Singing with a friend is a uniquely compelling experience. It's like speaking in a language that's both simplified and enhanced, making deeper communication instantly possible. Hayley Williams and Joy Williams, not related though they share a last name, have been friends for more than a dozen years, since Joy was a young star on the contemporary Christian music scene and Hayley was a promising tween songwriter. Since then, Hayley's found fame leading Paramore and Joy has followed up her CCM work with success in The Civil Wars, and now, a solo career. But they'd never collaborated on a recording before this duet on "Hate to See Your Heartbreak," included on the new deluxe version of Paramore's self-titled 2013 album, out tonight.
The friendship is why their collaboration sounds so natural and mutually sympathetic. "When we met, I was 12 and Joy was like 18 or 19, I think," Hayley said in a recent email. "I was already a fan of hers. It was fate that we became friends. She was always giving great advice and listening to songs I'd written or big plans I had about becoming a real artist." Though the two women spent years on slightly diverging paths, they've always looked to each other for inspiration. "Our friendship has grown deeper as we've grown up, and I think we've gotten even closer in the last year," Joy added, also in an email. "I've always loved how we've been able to pick up where we left off, no matter how long it's been."
"Hate To See Your Heart Break" has the beautiful melody line of a classic harmonizing tune, reminiscent of The Everly Brothers. Hayley composed it with her Paramore bandmate Taylor York during a dry patch in the Paramore writing sessions. "We were both feeling a little melancholy," she recalled. "We just sort of meshed each of our individual ideas and they fit together perfectly. As far as the old school vibe of it, I think down deep I had been dying to write a song like this for a long time. What I love about 'Heartbreak' in particular is that both vocal melodies are strong enough to be leads but they sort of act as harmonies to each other."
Joy, who'd intertwined her voice so beautifully with John Paul White's in the now-defunct Civil Wars, welcomed the chance to harmonize the way she'd learned as a child, when she'd sung with her mother and older sister. "Since I grew up harmonizing with women, it felt really natural singing with Hayley," she said. "I remember she and I talked that day in studio, about how we have some similar traits in our voices. All we had to do was give into that for our harmonies to really come together. The blend felt natural, very much like family. I think women have a mysterious way of tapping into each other if they know each other well, and I felt that."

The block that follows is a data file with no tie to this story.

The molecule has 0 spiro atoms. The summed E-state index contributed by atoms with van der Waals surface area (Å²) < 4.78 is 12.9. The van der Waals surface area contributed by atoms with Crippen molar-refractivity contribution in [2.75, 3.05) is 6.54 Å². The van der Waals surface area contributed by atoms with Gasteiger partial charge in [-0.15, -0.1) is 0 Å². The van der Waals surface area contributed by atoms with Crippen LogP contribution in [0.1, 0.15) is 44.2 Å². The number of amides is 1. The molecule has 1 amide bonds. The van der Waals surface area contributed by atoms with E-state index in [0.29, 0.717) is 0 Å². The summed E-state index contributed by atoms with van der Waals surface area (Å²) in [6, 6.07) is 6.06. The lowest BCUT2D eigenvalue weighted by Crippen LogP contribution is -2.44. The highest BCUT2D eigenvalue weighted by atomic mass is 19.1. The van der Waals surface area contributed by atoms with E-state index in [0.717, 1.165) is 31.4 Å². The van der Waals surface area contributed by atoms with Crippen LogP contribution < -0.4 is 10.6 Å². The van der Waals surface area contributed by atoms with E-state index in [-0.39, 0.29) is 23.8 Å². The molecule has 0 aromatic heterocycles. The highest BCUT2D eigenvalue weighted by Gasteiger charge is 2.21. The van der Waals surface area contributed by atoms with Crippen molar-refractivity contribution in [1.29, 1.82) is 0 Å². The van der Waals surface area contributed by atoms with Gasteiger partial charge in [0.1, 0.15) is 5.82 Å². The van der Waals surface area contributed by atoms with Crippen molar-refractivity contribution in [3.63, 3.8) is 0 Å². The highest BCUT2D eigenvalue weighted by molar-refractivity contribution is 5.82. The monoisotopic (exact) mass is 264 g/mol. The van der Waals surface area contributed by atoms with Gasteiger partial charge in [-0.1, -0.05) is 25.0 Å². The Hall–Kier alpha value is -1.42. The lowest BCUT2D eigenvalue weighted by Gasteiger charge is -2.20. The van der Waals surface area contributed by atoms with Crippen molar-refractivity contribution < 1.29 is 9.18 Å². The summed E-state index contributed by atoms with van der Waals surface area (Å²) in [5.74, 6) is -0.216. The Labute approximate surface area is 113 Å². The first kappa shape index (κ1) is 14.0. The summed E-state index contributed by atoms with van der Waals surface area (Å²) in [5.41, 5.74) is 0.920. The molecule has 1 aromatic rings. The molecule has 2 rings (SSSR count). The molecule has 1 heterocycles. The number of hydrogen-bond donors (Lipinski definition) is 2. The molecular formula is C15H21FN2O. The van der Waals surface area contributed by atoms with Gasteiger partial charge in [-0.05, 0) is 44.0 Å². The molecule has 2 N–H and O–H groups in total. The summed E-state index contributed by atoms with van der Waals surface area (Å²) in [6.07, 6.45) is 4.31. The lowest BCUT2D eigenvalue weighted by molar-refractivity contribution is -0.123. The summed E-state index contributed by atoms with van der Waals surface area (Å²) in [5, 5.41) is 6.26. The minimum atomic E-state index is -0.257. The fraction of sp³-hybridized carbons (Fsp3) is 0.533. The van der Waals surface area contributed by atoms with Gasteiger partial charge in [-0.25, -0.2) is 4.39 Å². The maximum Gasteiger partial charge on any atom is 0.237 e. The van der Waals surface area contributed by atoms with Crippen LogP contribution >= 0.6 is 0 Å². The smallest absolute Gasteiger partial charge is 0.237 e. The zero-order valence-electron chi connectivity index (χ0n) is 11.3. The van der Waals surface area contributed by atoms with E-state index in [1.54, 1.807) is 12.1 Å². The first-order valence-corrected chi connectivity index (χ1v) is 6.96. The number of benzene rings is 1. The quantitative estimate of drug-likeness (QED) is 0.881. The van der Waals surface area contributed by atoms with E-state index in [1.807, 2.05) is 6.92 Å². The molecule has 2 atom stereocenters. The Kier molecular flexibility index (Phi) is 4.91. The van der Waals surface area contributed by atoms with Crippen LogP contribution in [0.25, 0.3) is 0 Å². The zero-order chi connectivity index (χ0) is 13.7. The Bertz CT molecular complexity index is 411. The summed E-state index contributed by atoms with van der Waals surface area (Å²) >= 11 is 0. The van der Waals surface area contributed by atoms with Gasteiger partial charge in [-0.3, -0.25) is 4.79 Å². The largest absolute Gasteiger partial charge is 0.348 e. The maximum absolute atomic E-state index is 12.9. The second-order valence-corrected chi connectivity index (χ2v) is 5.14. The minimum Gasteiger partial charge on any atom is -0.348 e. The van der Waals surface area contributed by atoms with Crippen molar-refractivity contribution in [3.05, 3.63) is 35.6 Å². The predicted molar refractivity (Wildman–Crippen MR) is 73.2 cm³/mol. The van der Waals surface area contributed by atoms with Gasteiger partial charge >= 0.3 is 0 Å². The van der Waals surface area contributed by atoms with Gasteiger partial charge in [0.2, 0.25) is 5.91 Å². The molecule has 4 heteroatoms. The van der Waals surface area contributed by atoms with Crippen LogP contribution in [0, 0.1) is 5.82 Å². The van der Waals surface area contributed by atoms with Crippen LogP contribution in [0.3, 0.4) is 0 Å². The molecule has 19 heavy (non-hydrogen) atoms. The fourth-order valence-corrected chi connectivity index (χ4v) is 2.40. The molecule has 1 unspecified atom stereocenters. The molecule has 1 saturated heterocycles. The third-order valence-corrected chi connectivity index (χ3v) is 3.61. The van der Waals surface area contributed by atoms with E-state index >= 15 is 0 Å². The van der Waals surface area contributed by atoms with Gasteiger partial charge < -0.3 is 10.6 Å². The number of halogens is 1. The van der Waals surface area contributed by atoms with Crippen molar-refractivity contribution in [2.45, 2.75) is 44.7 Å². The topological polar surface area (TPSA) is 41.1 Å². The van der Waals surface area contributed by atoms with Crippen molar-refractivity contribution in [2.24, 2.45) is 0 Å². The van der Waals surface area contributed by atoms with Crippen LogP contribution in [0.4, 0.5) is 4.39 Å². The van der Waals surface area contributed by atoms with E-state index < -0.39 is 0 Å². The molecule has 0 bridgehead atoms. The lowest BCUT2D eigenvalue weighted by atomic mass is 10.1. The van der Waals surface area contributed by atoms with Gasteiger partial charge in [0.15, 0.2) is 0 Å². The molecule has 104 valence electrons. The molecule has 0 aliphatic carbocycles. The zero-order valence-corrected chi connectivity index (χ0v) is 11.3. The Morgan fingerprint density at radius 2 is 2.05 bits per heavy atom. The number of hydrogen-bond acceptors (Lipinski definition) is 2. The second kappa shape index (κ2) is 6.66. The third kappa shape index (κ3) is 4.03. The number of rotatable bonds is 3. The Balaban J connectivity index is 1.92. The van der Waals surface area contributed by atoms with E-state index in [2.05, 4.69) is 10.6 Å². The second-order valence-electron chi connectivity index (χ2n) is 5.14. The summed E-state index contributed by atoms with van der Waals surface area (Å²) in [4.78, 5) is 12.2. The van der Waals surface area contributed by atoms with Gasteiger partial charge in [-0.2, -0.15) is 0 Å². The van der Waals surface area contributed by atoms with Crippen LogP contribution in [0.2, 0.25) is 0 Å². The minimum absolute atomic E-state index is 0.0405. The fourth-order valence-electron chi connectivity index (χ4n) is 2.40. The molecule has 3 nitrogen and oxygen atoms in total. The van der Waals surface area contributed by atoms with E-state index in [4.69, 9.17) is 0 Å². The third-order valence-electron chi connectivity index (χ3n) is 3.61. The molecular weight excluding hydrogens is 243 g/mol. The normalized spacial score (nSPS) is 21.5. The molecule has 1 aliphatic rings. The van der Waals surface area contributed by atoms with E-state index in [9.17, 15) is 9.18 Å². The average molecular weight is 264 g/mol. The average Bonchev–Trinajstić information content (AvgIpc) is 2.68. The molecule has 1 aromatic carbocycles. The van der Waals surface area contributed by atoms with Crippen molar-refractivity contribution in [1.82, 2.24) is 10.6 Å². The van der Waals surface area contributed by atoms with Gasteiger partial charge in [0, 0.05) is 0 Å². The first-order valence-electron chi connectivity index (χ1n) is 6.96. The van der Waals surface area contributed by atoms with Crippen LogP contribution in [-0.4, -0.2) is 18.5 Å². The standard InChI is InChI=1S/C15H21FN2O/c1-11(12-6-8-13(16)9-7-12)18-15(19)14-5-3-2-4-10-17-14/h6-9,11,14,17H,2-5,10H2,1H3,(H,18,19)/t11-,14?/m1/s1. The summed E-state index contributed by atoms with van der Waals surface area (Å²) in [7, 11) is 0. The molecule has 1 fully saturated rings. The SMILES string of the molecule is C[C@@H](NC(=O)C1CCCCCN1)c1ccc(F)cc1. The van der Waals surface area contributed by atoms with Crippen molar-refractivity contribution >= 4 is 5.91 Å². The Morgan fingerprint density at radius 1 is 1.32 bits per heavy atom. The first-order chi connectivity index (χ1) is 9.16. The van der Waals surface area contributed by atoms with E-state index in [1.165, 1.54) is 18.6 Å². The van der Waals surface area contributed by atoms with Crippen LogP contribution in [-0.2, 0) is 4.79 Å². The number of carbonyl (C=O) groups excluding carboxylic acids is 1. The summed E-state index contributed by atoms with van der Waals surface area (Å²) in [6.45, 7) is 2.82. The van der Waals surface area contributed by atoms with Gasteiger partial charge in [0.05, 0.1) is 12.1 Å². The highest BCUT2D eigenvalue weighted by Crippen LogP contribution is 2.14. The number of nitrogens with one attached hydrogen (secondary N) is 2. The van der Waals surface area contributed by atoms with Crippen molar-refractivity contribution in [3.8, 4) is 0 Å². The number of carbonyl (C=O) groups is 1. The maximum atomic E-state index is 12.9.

The pair's camaraderie lends warmth to both the performance and the video, made during the pair's session at the Village Recorder in Santa Monica. They were, Joy noted, "in the room that Stevie Nicks personally decorated for Fleetwood Mac's recording of their double album Tusk. I felt like some of the mystic spirit of Stevie is still in the walls there. That's a good energy to have in a room, especially with two women recording like we were. It felt like the perfect place to let down, light candles, take off our shoes and just be. We'd take breaks, make hot tea in the studio kitchen, and get lost in conversation before we realized we should probably get back to work." The vibe was so cozy that Joy gave Hayley her Steve Madden shoes to wear, so the younger artist would match her pal's height for the cameras. "I actually felt tall that day, and that never happens!" the diminutive singer added.
Hayley feels that the song has found its hidden dimension in this version. "I love that I got to sing this with someone who I have shared my pains and my stories with for quite some time," she explained. "Someone whom I know well and who I've sat and listened to as they share their own pains. It was never meant as romantic song between lovers but always a song to a friend. Now it's even more special. I think of it as an ode to sisterhood. Close friendship between women who share their stories with each other and who lift each other up and understand one another."
Joy's fans will be happy to see her vocalizing again, since she's only released a couple of collaborations since The Civil Wars split. She has a solo album coming soon. "We are mixing right now," she reported. "It's raw, it's real, and it's a sonic progression for me. An unflinching look into my journey in the last two years, and into who I'm becoming now."
Hayley, who's become a bona fide pop star in recent years while remaining one of rock's leading female performers, is proud of the expanded palette songs like "Heart Break" represent. "I am so proud of every song [on Paramore]," she said. "There are nods to our roots as a band, there are nods to genres we each love as individuals, and the whole album really sums us up. It is the perfect self-titled album for Paramore. Now, I have no idea where we will go because I know better than to think there are limitations." One thing is sure, as this duet proves: going down new roads, it's crucial to have friends who can follow your voice and lead you with theirs.